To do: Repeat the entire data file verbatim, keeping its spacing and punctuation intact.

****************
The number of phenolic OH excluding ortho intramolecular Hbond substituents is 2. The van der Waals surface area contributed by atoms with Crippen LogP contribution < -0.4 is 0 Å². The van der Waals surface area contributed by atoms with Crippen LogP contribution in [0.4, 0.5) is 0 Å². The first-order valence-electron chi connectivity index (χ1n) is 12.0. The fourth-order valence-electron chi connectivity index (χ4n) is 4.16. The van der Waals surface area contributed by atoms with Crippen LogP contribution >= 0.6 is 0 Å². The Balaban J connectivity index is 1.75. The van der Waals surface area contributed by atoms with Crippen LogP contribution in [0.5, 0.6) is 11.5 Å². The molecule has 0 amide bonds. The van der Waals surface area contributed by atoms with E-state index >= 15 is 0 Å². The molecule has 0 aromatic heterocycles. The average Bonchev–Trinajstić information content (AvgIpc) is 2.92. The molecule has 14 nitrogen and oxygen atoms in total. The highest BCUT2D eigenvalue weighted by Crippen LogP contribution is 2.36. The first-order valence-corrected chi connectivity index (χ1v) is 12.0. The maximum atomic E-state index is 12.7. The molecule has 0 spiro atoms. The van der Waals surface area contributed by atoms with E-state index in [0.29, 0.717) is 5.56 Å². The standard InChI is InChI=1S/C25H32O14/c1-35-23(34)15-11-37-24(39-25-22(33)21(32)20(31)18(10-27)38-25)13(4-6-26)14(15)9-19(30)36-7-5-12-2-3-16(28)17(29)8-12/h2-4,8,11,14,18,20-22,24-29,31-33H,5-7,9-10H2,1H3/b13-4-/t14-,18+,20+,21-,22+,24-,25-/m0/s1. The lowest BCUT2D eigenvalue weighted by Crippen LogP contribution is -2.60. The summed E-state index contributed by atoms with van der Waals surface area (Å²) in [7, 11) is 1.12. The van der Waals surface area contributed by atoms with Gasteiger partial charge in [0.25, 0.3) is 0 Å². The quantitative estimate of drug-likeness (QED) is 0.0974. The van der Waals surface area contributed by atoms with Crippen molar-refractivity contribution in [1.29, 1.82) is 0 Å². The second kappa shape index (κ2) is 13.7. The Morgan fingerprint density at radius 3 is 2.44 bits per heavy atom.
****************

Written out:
The number of phenolic OH excluding ortho intramolecular Hbond substituents is 2. The van der Waals surface area contributed by atoms with Crippen LogP contribution < -0.4 is 0 Å². The van der Waals surface area contributed by atoms with Crippen LogP contribution in [0.4, 0.5) is 0 Å². The first-order valence-electron chi connectivity index (χ1n) is 12.0. The fourth-order valence-electron chi connectivity index (χ4n) is 4.16. The van der Waals surface area contributed by atoms with Crippen LogP contribution >= 0.6 is 0 Å². The Balaban J connectivity index is 1.75. The van der Waals surface area contributed by atoms with Crippen LogP contribution in [0.5, 0.6) is 11.5 Å². The molecule has 0 amide bonds. The van der Waals surface area contributed by atoms with E-state index >= 15 is 0 Å². The molecule has 0 aromatic heterocycles. The average Bonchev–Trinajstić information content (AvgIpc) is 2.92. The molecule has 14 nitrogen and oxygen atoms in total. The highest BCUT2D eigenvalue weighted by Crippen LogP contribution is 2.36. The first-order valence-corrected chi connectivity index (χ1v) is 12.0. The maximum atomic E-state index is 12.7. The molecule has 0 spiro atoms. The van der Waals surface area contributed by atoms with E-state index in [0.29, 0.717) is 5.56 Å². The standard InChI is InChI=1S/C25H32O14/c1-35-23(34)15-11-37-24(39-25-22(33)21(32)20(31)18(10-27)38-25)13(4-6-26)14(15)9-19(30)36-7-5-12-2-3-16(28)17(29)8-12/h2-4,8,11,14,18,20-22,24-29,31-33H,5-7,9-10H2,1H3/b13-4-/t14-,18+,20+,21-,22+,24-,25-/m0/s1. The lowest BCUT2D eigenvalue weighted by Crippen LogP contribution is -2.60. The summed E-state index contributed by atoms with van der Waals surface area (Å²) in [7, 11) is 1.12. The van der Waals surface area contributed by atoms with Gasteiger partial charge in [0.25, 0.3) is 0 Å². The quantitative estimate of drug-likeness (QED) is 0.0974. The van der Waals surface area contributed by atoms with Crippen molar-refractivity contribution in [1.29, 1.82) is 0 Å². The second kappa shape index (κ2) is 13.7. The Morgan fingerprint density at radius 3 is 2.44 bits per heavy atom.